That’s not to say, however, that Stricker and Mahan don’t desperately want to win a major championship—they absolutely do.
The difference is they don’t carry anyone else’s expectations other than their own around Merion on Sunday, and that could be a significant advantage for them when the round turns to the downright brutal back nine and the pressure ramps up.
Perhaps the most interesting of all the wanting first-time winners is Day, who seemed to come out of nowhere Saturday to get into contention in a major for the second time this year.
Day finished third at Augusta National in April and is quite familiar with final round major pressure.
The long-hitting Aussie can put away the disappointment of two Masters near-misses in the past three years by continuing his weekend charge to a U.S. Open title on Sunday. It would also elevate Day to right alongside McIlroy as one of the brightest young golfers in the world.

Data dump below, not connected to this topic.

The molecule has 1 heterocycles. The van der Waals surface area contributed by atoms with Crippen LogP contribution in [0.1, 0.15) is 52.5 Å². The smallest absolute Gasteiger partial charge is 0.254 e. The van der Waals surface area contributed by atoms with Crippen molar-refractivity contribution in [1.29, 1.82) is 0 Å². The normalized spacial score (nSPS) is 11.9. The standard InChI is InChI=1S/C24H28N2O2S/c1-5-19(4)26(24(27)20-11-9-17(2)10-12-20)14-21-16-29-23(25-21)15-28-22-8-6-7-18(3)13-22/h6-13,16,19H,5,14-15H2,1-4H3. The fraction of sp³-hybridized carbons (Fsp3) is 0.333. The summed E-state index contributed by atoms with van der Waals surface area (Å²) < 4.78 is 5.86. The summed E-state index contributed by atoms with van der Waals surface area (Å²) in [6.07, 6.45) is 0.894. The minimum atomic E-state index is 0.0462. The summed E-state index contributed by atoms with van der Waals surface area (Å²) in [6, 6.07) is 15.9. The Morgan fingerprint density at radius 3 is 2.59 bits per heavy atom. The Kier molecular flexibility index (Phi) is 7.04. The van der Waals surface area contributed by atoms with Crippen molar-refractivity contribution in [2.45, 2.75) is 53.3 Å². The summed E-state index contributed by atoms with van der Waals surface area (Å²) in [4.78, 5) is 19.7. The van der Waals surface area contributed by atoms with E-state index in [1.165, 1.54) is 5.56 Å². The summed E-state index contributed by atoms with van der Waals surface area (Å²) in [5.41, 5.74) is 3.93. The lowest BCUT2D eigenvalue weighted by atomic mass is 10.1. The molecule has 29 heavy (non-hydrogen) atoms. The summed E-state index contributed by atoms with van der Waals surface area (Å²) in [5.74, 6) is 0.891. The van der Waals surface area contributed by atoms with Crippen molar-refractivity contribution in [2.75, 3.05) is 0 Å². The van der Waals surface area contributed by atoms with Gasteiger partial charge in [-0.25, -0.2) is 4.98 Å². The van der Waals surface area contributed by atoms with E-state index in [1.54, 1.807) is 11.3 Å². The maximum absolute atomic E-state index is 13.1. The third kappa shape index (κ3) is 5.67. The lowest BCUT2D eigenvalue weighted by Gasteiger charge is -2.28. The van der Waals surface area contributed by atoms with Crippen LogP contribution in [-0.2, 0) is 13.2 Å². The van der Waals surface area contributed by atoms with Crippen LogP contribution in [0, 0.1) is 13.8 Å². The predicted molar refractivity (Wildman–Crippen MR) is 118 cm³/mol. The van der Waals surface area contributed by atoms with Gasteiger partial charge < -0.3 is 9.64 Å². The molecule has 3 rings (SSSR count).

Since the week at Merion began, there has been a sense that something special and unexpected was going to take place in the 2013 U.S. Open. Any one of the major-less golfers breaking through and winning Sunday would certainly qualify for the unexpected portion of that equation.
Yet from the start it just seems like this tournament was destined to be Mickelson’s, and no one would argue that he deserves it as much as any golfer ever has. For many on the leaderboard without a major, their day will eventually come.
But this Father’s Day will be Mickelson's, and everyone, including those chasing him in the final round, will stand and applaud.